The existence of vegetarian mince makes up for the lack of livestock, and if you’ve got the cooking skills for, say, a standard lasagne, what could possibly stand in the way of a successful moussaka recipe….?
*more difficult in the UK, which is probably why it’s an imported recipe. The original British version of turnips, lard, nettles, Worcestershire sauce and roadkill never really caught on, more’s the pity.
Minor cooking disaster below the cut
– Bag of walnuts
– Lemon Juice
Either grate the walnuts, or alternatively wrap them in some paper towel and smack the hell out of them with a rolling pin (depending on how stressful your day has been).
Mix with enough lemon juice to moisten.
Add a dash of salt.
Refridgerate, and use in recipes as you would normal parmesan.
In the summer, the Cockneys used to travel from the East End of London to Kent, “the Garden of England”, to pick hops for the brewing industry. This was their summer holiday, in the days before disposable income and cheap flights. My father recalled serving them beer out of a trough, mug after mug after mug in quick succession. He grew up in rural Kent, surrounded by fields and allotments. People grew, picked, pickled, bottled, stored, and could only have been spurred on in this by World War 2 and the food rationing that followed, lasting years after the War itself had ended. When my paternal grandmother died, a comfortably well-off upper working-class woman at that point, with a well-maintained terraced house and a smart new car, the walk-in larder of the house was full of tins, most of them out-of-date. Even with the post-war plenty she kept a surplus safely on-hand, until it became beyond her ability to manage the stored supplies.
I have bits and pieces of her kitchen still, inherited after she died. I was going to university, having not lived independently before, and so it seemed a shame to get rid of the spare plates and pans, when I could get good use out of them. Twenty years later some of them have survived; two good metal saucepans, apparently indestructible despite my slow learning-curve as a cook. Some items of cutlery. Some plates and bowls with a sailing yacht motif (my grandfather was in the Navy and loved to sail). And a small white china dish, which my parents suggested I take as it “would be good to cook one-person dishes in”.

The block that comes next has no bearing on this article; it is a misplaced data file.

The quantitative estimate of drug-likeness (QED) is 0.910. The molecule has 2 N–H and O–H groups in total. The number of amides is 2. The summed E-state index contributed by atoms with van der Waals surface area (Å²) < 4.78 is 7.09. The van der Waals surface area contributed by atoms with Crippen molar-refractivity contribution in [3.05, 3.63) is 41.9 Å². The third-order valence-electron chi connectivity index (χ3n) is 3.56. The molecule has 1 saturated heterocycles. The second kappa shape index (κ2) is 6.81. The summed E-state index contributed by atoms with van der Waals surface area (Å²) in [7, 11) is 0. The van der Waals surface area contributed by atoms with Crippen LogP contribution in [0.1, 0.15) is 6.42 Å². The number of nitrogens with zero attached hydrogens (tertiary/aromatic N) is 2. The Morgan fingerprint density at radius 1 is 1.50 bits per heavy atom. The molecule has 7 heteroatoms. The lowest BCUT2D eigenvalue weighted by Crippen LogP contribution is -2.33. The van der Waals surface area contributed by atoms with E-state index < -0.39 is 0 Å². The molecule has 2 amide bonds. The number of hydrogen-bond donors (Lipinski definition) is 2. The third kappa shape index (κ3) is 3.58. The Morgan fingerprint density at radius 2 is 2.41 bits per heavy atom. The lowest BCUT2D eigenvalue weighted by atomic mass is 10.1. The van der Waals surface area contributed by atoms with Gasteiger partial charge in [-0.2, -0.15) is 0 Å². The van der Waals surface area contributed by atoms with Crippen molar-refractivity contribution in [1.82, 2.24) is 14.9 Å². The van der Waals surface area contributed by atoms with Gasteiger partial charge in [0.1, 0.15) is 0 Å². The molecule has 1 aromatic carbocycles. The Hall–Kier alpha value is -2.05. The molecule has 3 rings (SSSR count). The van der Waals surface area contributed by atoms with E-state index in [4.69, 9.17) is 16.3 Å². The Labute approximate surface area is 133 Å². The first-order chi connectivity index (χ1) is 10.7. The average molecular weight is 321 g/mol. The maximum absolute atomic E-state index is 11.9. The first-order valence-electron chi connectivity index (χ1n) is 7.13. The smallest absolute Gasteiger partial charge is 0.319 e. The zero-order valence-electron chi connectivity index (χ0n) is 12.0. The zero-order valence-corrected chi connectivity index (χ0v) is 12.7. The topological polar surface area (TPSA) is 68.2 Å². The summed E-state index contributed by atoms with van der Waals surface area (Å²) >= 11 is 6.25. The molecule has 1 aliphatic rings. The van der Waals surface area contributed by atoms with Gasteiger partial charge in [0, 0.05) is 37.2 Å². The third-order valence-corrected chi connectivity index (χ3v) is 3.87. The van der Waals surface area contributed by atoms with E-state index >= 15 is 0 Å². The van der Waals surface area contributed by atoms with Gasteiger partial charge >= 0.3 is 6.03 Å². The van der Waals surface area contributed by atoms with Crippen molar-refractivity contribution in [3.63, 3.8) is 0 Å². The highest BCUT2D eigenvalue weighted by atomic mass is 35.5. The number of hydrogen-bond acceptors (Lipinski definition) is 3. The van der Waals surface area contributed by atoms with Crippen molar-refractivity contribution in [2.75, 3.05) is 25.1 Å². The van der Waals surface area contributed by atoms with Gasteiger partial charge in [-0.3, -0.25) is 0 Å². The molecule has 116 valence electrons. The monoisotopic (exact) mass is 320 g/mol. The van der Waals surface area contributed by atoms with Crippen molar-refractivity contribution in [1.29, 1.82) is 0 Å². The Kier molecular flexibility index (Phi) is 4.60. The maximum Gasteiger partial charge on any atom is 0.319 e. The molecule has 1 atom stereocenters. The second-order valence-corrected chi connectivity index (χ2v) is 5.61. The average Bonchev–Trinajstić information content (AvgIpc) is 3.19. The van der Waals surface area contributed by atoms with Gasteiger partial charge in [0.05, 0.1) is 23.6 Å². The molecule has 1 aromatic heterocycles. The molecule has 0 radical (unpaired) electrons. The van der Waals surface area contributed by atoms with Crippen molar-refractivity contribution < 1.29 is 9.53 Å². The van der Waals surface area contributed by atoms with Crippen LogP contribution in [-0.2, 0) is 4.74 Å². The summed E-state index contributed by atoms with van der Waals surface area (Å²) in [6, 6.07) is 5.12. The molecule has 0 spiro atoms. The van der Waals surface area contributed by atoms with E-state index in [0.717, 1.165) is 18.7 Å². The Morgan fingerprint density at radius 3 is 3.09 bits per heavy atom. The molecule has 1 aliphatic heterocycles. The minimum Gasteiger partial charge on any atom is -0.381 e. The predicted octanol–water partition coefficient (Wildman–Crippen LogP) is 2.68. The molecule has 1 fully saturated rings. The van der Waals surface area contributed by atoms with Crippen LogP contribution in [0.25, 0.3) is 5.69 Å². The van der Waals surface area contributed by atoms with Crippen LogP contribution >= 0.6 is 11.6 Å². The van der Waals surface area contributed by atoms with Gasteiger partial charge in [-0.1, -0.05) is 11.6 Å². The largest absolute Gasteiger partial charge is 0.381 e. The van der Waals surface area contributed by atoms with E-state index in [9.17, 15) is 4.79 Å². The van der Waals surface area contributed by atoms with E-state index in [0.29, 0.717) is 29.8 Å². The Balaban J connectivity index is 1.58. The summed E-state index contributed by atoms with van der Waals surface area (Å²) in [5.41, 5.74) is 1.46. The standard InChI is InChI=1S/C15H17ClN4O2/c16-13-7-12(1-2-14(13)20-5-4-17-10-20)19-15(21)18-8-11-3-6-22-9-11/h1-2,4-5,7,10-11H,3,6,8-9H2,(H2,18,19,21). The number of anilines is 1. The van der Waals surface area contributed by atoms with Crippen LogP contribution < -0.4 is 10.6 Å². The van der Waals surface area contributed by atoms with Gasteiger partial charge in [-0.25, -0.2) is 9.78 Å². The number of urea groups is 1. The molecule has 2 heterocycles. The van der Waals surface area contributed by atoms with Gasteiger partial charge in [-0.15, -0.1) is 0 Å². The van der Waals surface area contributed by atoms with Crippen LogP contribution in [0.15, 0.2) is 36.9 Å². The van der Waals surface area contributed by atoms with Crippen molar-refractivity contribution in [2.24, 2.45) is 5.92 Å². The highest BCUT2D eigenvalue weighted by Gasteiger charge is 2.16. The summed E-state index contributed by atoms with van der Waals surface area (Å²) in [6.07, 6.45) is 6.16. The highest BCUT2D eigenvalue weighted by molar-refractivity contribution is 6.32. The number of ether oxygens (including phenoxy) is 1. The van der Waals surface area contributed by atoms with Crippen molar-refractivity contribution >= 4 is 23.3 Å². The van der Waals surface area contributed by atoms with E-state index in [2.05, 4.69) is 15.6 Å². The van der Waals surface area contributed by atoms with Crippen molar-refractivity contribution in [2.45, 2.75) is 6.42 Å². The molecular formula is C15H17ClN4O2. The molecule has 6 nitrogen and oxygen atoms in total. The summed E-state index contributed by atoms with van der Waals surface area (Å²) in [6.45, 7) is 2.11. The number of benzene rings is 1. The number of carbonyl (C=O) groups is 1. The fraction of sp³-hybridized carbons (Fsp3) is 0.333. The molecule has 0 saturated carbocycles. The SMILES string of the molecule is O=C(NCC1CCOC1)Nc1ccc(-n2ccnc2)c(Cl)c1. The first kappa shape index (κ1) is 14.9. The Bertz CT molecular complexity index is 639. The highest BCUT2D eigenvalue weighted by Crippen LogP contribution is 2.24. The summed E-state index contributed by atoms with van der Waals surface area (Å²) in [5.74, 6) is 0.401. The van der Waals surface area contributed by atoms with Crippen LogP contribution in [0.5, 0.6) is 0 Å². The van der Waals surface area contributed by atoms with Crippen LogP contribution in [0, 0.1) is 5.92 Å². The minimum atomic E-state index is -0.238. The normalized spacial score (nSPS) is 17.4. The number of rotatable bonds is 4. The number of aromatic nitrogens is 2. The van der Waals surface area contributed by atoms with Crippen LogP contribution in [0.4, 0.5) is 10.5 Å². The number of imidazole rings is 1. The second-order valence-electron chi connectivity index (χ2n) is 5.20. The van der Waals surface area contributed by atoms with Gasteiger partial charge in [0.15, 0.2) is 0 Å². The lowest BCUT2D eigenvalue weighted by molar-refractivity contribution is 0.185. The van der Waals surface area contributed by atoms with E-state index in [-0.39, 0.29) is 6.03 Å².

Two bleedin’ decades I have lugged this bloody dish around the country, and I finally cooked something today for which it was perfect, because I have limited fridge/freezer space so didn’t want to cook more than I could eat tonight, and as I wasn’t sure I could get the dish right (aubergines!!), I didn’t want to cook excess food that I might just end up filing directly into the bin.
Ladies and Gentlemen, I give you Melanzane Alla Parmigiana, for One
I’ve enjoyed them in a few dishes cooked by other people, but whenever I try and cook them myself, the results are less than pleasing. But let no-one say I’m afraid of a challenge! As such, I will over the next few days be trying out not one, but three, THREE, aubergine dishes. If after that I still can’t get the upper hand on this vegetable, I will admit defeat, bow out gracefully, and go back to courgettes.
So not only has the vegetable gauntlet been thrown down, but I intend to complicate matters by giving up milk and cheese for the duration. In the past when I’ve needed to lose some weight, veganising my diet for a while has worked quite well. And, well, there’s currently more of the Anxiouscook than there really should be, so cutting out these high-calorie items can’t hurt. A scratch round t’Internets suggests that a good substitute for parmesan (an ingredient in two of the three recipes in question), is grated walnut with salt and a touch of lemon, so I’ll be giving that a go as well.
What could possibly go wrong….? 😉
First up, will be melanzane alla parmigiana. Wish me luck….